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Skin Cancer and Seniors

It may not be surprising to learn that cases of skin cancer among seniors are more prevalent than in the younger population.

Published: Feb 25, 2014

Skin Cancer and Seniors


The danger of developing skin cancer is something people have become more aware of over the years. Gone are the days of soaking in baby oil and iodine, worshipping the sun, and bronzing skin to get those glorified tan lines. As skin cancer awareness has steadily increased over the years, many people have replaced tanning lotion with sunscreen, while exercising caution when spending time in the sun.

While it is never too late to begin protecting your skin from damaging UV rays, experts say sunburns experienced early in life can cause skin cancer in later years. However, damage caused by the sun's rays is cumulative, spanning a person's entire lifetime in the sun. Knowing this, it may not be surprising to learn that cases of skin cancer among seniors are more prevalent than in the younger population.

Skin cancer among seniors is a serious matter. In fact, research indicates that over 50% of deaths associated with skin cancer occur in people over the age of 65. Perhaps this is because some older adults, unaware of the sun's continuous damaging rays, think the danger of skin cancer is not as high as they age. But it is critical that seniors protect their skin from the sun as aging skin loses its ability to protect itself. Additionally, current sun exposure further harms "old" sun damage, and inhibits the skin's ability to protect it from cancer. It also may become harder to detect clues of cancer on the skin as the skin matures with aging. Wrinkles and decreased elasticity due to aging change the overall appearance of skin. Age spots, dryness and other skin conditions seniors suffer make it harder to detect abnormal cancerous lesions.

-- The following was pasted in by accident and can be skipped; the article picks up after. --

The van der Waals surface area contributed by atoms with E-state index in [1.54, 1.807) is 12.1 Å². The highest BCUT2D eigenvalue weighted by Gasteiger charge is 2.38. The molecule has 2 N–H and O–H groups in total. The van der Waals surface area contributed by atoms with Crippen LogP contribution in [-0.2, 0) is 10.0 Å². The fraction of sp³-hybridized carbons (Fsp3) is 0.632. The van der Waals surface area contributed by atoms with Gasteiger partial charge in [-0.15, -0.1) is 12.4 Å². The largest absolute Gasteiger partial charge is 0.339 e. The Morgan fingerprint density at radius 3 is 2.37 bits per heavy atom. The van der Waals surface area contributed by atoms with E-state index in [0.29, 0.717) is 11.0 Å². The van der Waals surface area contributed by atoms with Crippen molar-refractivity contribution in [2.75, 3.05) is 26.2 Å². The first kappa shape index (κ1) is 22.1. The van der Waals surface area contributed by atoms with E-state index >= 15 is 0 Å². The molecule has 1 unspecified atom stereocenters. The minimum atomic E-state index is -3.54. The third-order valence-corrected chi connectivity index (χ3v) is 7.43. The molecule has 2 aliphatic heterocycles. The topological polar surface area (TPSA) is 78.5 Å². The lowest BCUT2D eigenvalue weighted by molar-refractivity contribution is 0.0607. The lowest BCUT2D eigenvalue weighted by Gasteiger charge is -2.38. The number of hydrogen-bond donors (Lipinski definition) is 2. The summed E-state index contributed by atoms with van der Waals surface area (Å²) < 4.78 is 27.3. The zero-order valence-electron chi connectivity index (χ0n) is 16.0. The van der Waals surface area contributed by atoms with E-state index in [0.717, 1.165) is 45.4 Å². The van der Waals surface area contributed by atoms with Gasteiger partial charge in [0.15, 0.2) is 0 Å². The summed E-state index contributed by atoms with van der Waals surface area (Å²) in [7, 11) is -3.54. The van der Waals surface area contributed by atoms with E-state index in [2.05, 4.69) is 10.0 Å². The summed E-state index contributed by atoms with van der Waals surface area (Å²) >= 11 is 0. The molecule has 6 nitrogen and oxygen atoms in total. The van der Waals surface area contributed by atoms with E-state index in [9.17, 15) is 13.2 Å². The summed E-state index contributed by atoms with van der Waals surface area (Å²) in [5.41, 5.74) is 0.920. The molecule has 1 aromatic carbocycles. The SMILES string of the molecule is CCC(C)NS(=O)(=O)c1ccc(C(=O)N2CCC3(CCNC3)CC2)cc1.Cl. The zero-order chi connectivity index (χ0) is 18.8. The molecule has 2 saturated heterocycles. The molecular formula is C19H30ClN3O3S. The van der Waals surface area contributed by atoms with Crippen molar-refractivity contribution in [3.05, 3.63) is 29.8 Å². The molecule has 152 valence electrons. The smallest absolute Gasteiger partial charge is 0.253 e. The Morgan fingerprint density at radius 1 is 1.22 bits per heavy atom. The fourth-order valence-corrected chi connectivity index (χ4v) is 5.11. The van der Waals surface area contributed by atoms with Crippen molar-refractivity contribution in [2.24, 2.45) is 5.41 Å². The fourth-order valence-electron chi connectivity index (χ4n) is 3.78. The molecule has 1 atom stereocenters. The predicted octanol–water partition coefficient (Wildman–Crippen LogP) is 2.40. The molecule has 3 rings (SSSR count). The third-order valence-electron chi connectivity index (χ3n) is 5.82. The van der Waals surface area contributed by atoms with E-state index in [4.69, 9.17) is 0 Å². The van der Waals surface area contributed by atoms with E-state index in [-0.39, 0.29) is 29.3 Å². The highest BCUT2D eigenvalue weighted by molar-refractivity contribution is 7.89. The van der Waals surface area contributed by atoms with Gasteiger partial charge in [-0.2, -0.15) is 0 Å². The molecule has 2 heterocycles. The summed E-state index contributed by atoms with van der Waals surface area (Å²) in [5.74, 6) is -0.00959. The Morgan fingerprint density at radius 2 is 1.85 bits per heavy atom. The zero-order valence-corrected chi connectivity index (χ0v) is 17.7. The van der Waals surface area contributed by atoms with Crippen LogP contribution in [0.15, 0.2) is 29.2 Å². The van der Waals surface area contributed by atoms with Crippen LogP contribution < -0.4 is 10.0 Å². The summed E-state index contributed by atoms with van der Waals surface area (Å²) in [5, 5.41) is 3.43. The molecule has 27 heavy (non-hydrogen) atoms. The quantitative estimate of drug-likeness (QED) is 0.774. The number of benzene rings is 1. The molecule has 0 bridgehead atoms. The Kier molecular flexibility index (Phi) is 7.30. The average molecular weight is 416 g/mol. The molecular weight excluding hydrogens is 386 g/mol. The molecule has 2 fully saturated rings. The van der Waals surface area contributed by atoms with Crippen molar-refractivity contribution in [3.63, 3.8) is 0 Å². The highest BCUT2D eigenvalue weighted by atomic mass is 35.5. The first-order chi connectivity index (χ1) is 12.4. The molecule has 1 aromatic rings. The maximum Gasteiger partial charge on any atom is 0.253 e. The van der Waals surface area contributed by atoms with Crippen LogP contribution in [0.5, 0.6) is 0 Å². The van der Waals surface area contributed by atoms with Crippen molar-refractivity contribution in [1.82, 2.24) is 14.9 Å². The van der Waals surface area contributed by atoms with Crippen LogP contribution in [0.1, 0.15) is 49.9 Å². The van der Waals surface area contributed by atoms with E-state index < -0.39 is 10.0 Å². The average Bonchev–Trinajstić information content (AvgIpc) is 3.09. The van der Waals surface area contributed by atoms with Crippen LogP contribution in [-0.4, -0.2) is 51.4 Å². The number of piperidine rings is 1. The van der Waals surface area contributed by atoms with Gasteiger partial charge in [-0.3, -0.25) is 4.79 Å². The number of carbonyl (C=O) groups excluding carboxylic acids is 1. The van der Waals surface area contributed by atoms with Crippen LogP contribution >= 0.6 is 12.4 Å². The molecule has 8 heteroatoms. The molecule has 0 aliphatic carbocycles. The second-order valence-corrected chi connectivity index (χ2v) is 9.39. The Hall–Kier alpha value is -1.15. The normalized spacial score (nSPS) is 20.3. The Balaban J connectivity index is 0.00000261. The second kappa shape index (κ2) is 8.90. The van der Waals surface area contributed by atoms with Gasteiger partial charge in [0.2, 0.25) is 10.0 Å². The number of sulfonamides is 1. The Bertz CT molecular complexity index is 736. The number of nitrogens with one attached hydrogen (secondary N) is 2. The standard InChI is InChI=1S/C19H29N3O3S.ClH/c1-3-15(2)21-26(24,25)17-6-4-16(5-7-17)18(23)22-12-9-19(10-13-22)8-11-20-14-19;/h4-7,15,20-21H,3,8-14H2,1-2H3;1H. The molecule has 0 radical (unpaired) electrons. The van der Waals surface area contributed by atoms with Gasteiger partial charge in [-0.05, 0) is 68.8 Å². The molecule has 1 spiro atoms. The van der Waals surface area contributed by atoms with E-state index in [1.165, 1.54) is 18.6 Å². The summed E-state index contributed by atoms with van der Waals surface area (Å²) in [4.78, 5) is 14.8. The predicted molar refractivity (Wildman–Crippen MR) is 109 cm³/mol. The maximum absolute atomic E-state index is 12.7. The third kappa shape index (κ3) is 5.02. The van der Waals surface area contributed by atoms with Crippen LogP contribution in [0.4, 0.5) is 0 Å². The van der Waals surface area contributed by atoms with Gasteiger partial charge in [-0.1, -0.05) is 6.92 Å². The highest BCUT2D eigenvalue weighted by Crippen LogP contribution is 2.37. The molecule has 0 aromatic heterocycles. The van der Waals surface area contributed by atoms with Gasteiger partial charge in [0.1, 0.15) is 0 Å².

Seniors who develop melanoma are not as likely to have a good prognosis as younger generations may be. Early detection of melanoma can literally mean the difference between life and death. Any signs of moles that are raised, change in shape, have jagged edges, discolorations, or signs of bleeding should be viewed by a doctor immediately. Other skin abnormalities should be checked out with a doctor, as well.

While not all skin cancer lesions are malignant, it is important as a person ages to be proactive in detecting skin cancer. Regular self-examinations of moles and other skin spots are crucial. Yearly appointments with a healthcare professional to examine all moles on the body are essential.

References
WebMD (2012). Skin conditions and the elderly. Retrieved on April 6, 2012 webmd.com/skin-problems-and-treatments/guide/elderly-skin-conditions.
Lebwohl, Mark. MD (2010). Skin cancer treatment among elderly requires additional caution. Retrieved on April 6, 2012 from skin-cancer doctors.com/2010/
11/09/skin-cancer-treatment-elderly/.
Evans, Susan. MD. Skin cancer on the rise among seniors. Retrieved on April 6, 2012 from doctoroz.com/blog/susan-evans-md/skin-cancer-rise-among-seniors.

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